Waiting rooms are the first circle of parenting hell (yes, the one known as limbo).
If you’re looking for a reason not to have kids, here’s one: You’ll spend an inordinate number of hours over the next 16 years sitting in waiting rooms with them. More offspring equals more hours and more years.
I’m writing this as I sit in a pediatric dentist’s office. I’ve been here for two hours already with my two kids. There’s a woman here with four kids. She’s most likely going to be here until midnight.
To start with, waiting rooms are typically bleak — even when they’re “kid-friendly.” They always smell like disinfectant. That’s good, because you want the nasty contagious stuff that other kids are spewing into the waiting room to be destroyed. I’ve always wondered why doctors’ offices don’t have some kind of disinfectant spray subtly misted into their waiting rooms every few minutes. As if we’re all sitting on the produce shelf at the grocery store.
Let’s break these rooms of hell down further. First, there are the doctors’ waiting rooms. If your kids are anything like mine, by the time they’re 5 years old, you’ll count their pediatrician and Ear, Nose and Throat doc among your closest friends.
And you’ll count the front-desk receptionists among your enemies. Not that they aren’t great people — they’re just great people with the vile job of gatekeeper. Front desk receptionists clearly should be paid handsomely for having to deal with sleep-deprived scared moms with crying, feverish babies on their hips. Or, as just happened in the waiting room I’m sitting in, with a pissed-off dad cussing out his teenager on the phone for not being on time.
Front-desk receptionists are the folks who have to deal with the angry parents who’ve been trying to keep their toddlers from creating mayhem while they wait for the nurse to call them back. Or the parents like me, who think that their time is important, too, and have no problem letting everyone else know it.
Also, in doctors’ waiting rooms, sick people, who are hacking germs into the air around your already ill kid, surround you. Plus, kids are kids, so they’ve got their hands everywhere and in everything, and even though it smells like disinfectant, you know some flesh-eating bacteria got away and is just waiting for your kid to unearth it and then pick his nose with it.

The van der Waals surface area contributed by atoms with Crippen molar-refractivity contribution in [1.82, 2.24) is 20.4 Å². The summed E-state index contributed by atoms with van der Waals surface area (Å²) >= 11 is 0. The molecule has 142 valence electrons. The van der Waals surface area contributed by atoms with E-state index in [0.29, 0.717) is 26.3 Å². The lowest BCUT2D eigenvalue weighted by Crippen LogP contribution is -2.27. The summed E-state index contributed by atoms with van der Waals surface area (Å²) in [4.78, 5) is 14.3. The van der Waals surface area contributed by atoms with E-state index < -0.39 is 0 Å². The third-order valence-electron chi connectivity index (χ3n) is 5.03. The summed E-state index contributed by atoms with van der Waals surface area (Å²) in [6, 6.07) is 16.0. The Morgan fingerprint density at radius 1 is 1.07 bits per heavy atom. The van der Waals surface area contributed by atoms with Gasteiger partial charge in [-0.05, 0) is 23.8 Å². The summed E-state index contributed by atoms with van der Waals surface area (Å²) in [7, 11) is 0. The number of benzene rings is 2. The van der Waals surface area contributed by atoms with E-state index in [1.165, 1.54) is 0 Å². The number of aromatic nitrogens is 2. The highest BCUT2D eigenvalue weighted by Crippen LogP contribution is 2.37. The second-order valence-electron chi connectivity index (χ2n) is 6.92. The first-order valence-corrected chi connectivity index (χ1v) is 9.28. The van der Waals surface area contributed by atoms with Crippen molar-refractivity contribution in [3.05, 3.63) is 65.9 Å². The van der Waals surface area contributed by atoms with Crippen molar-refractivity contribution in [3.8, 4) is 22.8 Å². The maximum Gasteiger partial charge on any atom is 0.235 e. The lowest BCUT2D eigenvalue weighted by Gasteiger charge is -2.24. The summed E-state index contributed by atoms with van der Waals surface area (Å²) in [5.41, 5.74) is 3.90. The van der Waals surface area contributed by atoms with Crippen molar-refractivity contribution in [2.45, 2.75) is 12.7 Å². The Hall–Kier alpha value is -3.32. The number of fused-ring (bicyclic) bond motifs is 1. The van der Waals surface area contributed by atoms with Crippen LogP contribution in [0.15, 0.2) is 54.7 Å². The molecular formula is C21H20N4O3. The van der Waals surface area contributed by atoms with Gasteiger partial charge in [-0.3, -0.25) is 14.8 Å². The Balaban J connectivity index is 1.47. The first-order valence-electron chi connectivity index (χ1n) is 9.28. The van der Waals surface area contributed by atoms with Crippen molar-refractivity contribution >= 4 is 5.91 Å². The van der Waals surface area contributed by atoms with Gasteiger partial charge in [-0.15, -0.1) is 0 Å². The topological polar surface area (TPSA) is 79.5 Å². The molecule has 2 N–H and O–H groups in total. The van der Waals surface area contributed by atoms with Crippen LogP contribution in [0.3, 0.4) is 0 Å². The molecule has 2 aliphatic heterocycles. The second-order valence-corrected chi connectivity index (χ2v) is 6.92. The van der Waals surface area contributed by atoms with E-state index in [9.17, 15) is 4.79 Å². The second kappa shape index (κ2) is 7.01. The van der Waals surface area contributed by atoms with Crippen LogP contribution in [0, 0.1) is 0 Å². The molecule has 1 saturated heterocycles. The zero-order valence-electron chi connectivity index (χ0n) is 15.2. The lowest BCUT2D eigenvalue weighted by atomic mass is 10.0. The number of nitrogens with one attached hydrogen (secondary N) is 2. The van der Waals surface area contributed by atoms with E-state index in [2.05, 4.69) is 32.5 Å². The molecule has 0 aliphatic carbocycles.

Then, there are the dentists’ offices. At a certain age, as a parent, you’re no longer allowed into the back room with your kid. Which is kind of nice, particularly when the dentist has your son in a headlock while the boy tries to kick the hygienist.
While it’s great not to see other people putting sharp instruments into your kid’s mouth (my mantra: they’re trained professionals), it’s not much fun to have to stay in the waiting room with everyone else’s unhappy and annoying kids, especially when all the People Magazines have been ripped up.
That said I’d happily spend a couple hours in the dentist’s waiting room as opposed to the ones at the surgery center or the ER. Knowing your kids are under the knife, and you can’t bust through those surgery doors to check on them, may be some of the most difficult hours many of us parents survive. Those hours do tend to take a little chunk out of our hearts, even if the kid emerges completely OK.
And the waiting rooms just keep coming. I’ve been sitting in ‘em for almost 13 years, and I reckon I’ve got a good many more hours and years to endure. Orthodontist? Been there. Will be there for years. Dermatologist? I’ve had skin cancer, so that’s a requirement for my kids. Speech therapist? Yup. Various other specialists, including a neurologist, developmental pediatrician and endodontist? Yes, yes and yes.
Of course, by the time my kids can drive themselves to their appointments, it’ll be about time for me to start sitting in waiting rooms without them as I start on the downhill slide past middle-age. Yes, I’ll be by myself, and I won’t have to referee arguments or answer the question, “When can we go?” anymore. Which, despite all my complaining, makes me teary.